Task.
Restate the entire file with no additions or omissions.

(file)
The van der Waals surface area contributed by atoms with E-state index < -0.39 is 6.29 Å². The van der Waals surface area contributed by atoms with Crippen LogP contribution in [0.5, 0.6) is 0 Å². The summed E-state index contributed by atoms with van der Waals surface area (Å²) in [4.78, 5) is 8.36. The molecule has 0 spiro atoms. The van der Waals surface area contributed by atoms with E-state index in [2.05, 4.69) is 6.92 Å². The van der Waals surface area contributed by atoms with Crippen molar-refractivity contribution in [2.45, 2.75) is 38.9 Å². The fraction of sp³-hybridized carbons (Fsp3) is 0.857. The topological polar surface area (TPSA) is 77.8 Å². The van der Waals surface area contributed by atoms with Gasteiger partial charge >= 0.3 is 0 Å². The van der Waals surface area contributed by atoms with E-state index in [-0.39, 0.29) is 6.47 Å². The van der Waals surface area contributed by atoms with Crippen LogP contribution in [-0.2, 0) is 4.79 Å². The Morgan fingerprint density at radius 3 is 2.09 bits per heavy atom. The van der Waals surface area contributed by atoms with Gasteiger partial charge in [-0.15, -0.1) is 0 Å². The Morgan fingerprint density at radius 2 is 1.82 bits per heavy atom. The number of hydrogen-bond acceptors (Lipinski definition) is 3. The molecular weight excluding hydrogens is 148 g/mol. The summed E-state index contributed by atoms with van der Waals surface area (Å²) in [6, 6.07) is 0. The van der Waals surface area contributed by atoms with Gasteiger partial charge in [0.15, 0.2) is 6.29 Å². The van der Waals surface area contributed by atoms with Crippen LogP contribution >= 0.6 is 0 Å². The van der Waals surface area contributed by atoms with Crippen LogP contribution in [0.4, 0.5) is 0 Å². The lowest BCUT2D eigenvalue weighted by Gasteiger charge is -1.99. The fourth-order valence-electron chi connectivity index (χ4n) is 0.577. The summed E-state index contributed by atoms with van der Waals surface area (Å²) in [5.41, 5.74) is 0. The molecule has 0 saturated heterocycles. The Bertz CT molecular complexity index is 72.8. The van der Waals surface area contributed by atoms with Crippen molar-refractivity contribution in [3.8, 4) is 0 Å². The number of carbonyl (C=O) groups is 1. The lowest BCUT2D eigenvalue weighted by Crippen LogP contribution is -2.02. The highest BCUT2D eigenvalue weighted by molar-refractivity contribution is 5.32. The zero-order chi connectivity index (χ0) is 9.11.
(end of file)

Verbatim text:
The van der Waals surface area contributed by atoms with E-state index < -0.39 is 6.29 Å². The van der Waals surface area contributed by atoms with Crippen LogP contribution in [0.5, 0.6) is 0 Å². The summed E-state index contributed by atoms with van der Waals surface area (Å²) in [4.78, 5) is 8.36. The molecule has 0 spiro atoms. The van der Waals surface area contributed by atoms with E-state index in [2.05, 4.69) is 6.92 Å². The van der Waals surface area contributed by atoms with Crippen molar-refractivity contribution in [2.45, 2.75) is 38.9 Å². The fraction of sp³-hybridized carbons (Fsp3) is 0.857. The topological polar surface area (TPSA) is 77.8 Å². The van der Waals surface area contributed by atoms with Gasteiger partial charge >= 0.3 is 0 Å². The van der Waals surface area contributed by atoms with E-state index in [-0.39, 0.29) is 6.47 Å². The van der Waals surface area contributed by atoms with Crippen LogP contribution in [-0.2, 0) is 4.79 Å². The Morgan fingerprint density at radius 3 is 2.09 bits per heavy atom. The van der Waals surface area contributed by atoms with Gasteiger partial charge in [-0.15, -0.1) is 0 Å². The Morgan fingerprint density at radius 2 is 1.82 bits per heavy atom. The number of hydrogen-bond acceptors (Lipinski definition) is 3. The molecular weight excluding hydrogens is 148 g/mol. The summed E-state index contributed by atoms with van der Waals surface area (Å²) in [6, 6.07) is 0. The van der Waals surface area contributed by atoms with Gasteiger partial charge in [0.15, 0.2) is 6.29 Å². The van der Waals surface area contributed by atoms with Crippen LogP contribution >= 0.6 is 0 Å². The van der Waals surface area contributed by atoms with Crippen LogP contribution in [0.4, 0.5) is 0 Å². The lowest BCUT2D eigenvalue weighted by Gasteiger charge is -1.99. The fourth-order valence-electron chi connectivity index (χ4n) is 0.577. The summed E-state index contributed by atoms with van der Waals surface area (Å²) in [5.41, 5.74) is 0. The molecule has 0 saturated heterocycles. The Bertz CT molecular complexity index is 72.8. The van der Waals surface area contributed by atoms with Crippen molar-refractivity contribution in [3.8, 4) is 0 Å². The number of carbonyl (C=O) groups is 1. The lowest BCUT2D eigenvalue weighted by Crippen LogP contribution is -2.02. The highest BCUT2D eigenvalue weighted by molar-refractivity contribution is 5.32. The zero-order chi connectivity index (χ0) is 9.11.